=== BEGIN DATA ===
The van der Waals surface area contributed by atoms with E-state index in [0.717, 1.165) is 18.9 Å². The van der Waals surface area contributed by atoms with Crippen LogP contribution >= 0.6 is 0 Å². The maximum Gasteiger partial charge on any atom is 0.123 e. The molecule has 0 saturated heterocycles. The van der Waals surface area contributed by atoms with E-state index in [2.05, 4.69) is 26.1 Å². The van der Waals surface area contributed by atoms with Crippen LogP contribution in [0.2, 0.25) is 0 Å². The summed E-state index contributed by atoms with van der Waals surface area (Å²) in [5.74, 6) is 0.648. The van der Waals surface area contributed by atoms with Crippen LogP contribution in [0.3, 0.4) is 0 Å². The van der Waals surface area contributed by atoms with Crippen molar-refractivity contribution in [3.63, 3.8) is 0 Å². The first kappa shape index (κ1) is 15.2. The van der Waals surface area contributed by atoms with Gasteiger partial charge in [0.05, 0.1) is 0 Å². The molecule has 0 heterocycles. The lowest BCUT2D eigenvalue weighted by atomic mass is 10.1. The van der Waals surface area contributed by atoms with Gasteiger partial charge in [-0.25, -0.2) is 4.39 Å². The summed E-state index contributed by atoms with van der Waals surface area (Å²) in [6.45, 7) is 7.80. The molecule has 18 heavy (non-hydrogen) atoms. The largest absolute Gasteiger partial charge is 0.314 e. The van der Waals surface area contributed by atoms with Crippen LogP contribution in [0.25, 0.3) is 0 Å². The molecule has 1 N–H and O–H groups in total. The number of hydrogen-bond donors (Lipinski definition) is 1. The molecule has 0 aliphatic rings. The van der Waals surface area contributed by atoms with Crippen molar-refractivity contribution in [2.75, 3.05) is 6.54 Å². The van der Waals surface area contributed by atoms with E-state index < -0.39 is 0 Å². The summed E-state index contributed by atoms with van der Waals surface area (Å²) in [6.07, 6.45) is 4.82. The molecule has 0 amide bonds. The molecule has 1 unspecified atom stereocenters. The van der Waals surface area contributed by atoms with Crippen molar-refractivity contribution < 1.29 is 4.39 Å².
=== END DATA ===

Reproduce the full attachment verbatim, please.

The van der Waals surface area contributed by atoms with E-state index in [0.717, 1.165) is 18.9 Å². The van der Waals surface area contributed by atoms with Crippen LogP contribution >= 0.6 is 0 Å². The maximum Gasteiger partial charge on any atom is 0.123 e. The molecule has 0 saturated heterocycles. The van der Waals surface area contributed by atoms with E-state index in [2.05, 4.69) is 26.1 Å². The van der Waals surface area contributed by atoms with Crippen LogP contribution in [0.2, 0.25) is 0 Å². The summed E-state index contributed by atoms with van der Waals surface area (Å²) in [5.74, 6) is 0.648. The van der Waals surface area contributed by atoms with Crippen LogP contribution in [0.3, 0.4) is 0 Å². The van der Waals surface area contributed by atoms with Crippen molar-refractivity contribution in [3.63, 3.8) is 0 Å². The first kappa shape index (κ1) is 15.2. The van der Waals surface area contributed by atoms with Gasteiger partial charge in [0.05, 0.1) is 0 Å². The molecule has 0 heterocycles. The lowest BCUT2D eigenvalue weighted by atomic mass is 10.1. The van der Waals surface area contributed by atoms with Gasteiger partial charge in [-0.25, -0.2) is 4.39 Å². The summed E-state index contributed by atoms with van der Waals surface area (Å²) in [6.45, 7) is 7.80. The molecule has 18 heavy (non-hydrogen) atoms. The largest absolute Gasteiger partial charge is 0.314 e. The van der Waals surface area contributed by atoms with Crippen LogP contribution in [0.25, 0.3) is 0 Å². The molecule has 1 N–H and O–H groups in total. The number of hydrogen-bond donors (Lipinski definition) is 1. The molecule has 0 aliphatic rings. The van der Waals surface area contributed by atoms with Crippen molar-refractivity contribution in [2.75, 3.05) is 6.54 Å². The van der Waals surface area contributed by atoms with E-state index < -0.39 is 0 Å². The summed E-state index contributed by atoms with van der Waals surface area (Å²) in [6.07, 6.45) is 4.82. The molecule has 0 amide bonds. The molecule has 1 unspecified atom stereocenters. The van der Waals surface area contributed by atoms with Crippen molar-refractivity contribution < 1.29 is 4.39 Å².